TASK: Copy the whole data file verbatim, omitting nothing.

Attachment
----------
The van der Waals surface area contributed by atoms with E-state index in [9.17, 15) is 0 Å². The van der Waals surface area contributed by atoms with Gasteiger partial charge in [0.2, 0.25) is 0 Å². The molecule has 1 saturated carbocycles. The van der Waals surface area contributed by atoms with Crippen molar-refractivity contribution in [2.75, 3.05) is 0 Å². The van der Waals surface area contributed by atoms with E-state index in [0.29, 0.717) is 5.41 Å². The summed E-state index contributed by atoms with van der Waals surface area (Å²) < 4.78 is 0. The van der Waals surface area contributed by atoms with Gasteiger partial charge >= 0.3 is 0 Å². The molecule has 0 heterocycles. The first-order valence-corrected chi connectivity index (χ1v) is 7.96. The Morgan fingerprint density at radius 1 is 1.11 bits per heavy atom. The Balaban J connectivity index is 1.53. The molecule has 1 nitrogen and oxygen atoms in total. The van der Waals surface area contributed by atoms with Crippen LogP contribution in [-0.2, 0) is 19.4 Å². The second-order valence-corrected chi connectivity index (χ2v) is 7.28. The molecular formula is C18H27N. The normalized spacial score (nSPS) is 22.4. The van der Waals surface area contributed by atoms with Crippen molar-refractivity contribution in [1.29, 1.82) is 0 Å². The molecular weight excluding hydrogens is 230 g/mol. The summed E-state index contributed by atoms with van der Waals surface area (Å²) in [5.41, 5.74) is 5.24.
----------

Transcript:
The van der Waals surface area contributed by atoms with E-state index in [9.17, 15) is 0 Å². The van der Waals surface area contributed by atoms with Gasteiger partial charge in [0.2, 0.25) is 0 Å². The molecule has 1 saturated carbocycles. The van der Waals surface area contributed by atoms with Crippen molar-refractivity contribution in [2.75, 3.05) is 0 Å². The van der Waals surface area contributed by atoms with E-state index in [0.29, 0.717) is 5.41 Å². The summed E-state index contributed by atoms with van der Waals surface area (Å²) < 4.78 is 0. The van der Waals surface area contributed by atoms with Gasteiger partial charge >= 0.3 is 0 Å². The molecule has 0 heterocycles. The first-order valence-corrected chi connectivity index (χ1v) is 7.96. The Morgan fingerprint density at radius 1 is 1.11 bits per heavy atom. The Balaban J connectivity index is 1.53. The molecule has 1 nitrogen and oxygen atoms in total. The van der Waals surface area contributed by atoms with Crippen LogP contribution in [-0.2, 0) is 19.4 Å². The second-order valence-corrected chi connectivity index (χ2v) is 7.28. The molecular formula is C18H27N. The normalized spacial score (nSPS) is 22.4. The van der Waals surface area contributed by atoms with Crippen molar-refractivity contribution in [1.29, 1.82) is 0 Å². The molecular weight excluding hydrogens is 230 g/mol. The summed E-state index contributed by atoms with van der Waals surface area (Å²) in [5.41, 5.74) is 5.24.